Figure 4: Anabasine, myosmine, and nornicotine MH+ high-resolution MSn proposed fragmentation pathways, evidencing common fragmentations and isobaric losses with different elemental composition.
Figure 5: NNN MH+ high-resolution MSn proposed fragmentation pathways.
UHPLC–MS-MS Analytical Method Validation
Knowledge of mass fragmentation behavior allowed us to develop a liquid chromatographic method that was able to distinguish and selectively evaluate nicotine and related alkaloids in a typical e-liquid matrix (60% ethylene glycol, 30% glycerol, 10% water). Precursor and product ions were chosen to guarantee minimum interferences. MRM parameters and retention times are reported in Table I. For each alkaloid, the following validation parameters were evaluated in accordance with the United States Food and Drug Administration (FDA) guidelines (15): the selectivity (versus matrix and for each analyte versus the standard mixture of the other six molecules, including internal standard), the linearity of calibration curve, the intra and inter day accuracy and precision, the lower limit of quantification (LLOQ), and the short term stability (up to 24 h and after three cycles of freeze and thaw) of the analyzed samples. The calibration curves were obtained in a range of 10–750 ng/mL, using 10-, 50-, 100-, 500-, and 750-ng/mL combined standards solutions. All of these parameters are reported in Table II and are in good agreement with the FDA guideline limits. Definitions and details for calculation are described in a previously reported validation protocol (16). Linearity parameters were fully observed; selectivity was <20% in all of the cases, intrarun repeatability was between 3% and 14%; inter-run repeatability was between 5% and 20%; precision (relative standard deviation [RSD]% of accuracy%) was <13%. A room temperature stability of 24 h was ascertained for the studied analytical solutions. LLOQ values were in the 0.5–20 ng/mL range and recovery for all analytes was 98%.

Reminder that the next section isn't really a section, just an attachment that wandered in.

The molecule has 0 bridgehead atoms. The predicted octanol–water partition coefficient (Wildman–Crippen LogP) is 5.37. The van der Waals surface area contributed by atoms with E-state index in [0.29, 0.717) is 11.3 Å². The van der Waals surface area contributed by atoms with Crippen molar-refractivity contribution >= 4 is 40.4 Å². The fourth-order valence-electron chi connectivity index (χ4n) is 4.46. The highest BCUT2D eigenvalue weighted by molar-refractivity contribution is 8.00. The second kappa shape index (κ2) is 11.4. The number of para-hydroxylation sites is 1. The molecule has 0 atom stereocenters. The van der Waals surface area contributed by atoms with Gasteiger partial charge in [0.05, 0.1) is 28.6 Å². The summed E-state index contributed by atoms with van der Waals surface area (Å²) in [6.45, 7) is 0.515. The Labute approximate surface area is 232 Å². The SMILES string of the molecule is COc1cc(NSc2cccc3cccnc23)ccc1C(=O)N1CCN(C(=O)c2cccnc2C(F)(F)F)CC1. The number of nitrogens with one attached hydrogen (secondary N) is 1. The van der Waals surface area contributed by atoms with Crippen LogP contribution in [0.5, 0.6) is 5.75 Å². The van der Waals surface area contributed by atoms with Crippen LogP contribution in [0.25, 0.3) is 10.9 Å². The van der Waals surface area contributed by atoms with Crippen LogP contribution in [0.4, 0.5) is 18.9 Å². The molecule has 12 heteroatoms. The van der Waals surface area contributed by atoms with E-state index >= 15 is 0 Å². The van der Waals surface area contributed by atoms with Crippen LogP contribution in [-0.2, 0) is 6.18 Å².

The developed method is fast (the total analysis time was 16 min including re-equilibration), reliable, and, after proper dilution of e-liquid samples, allows highly sensitive determination of nitrogenous impurities of nicotine.
UHPLC–MS-MS Analytical Results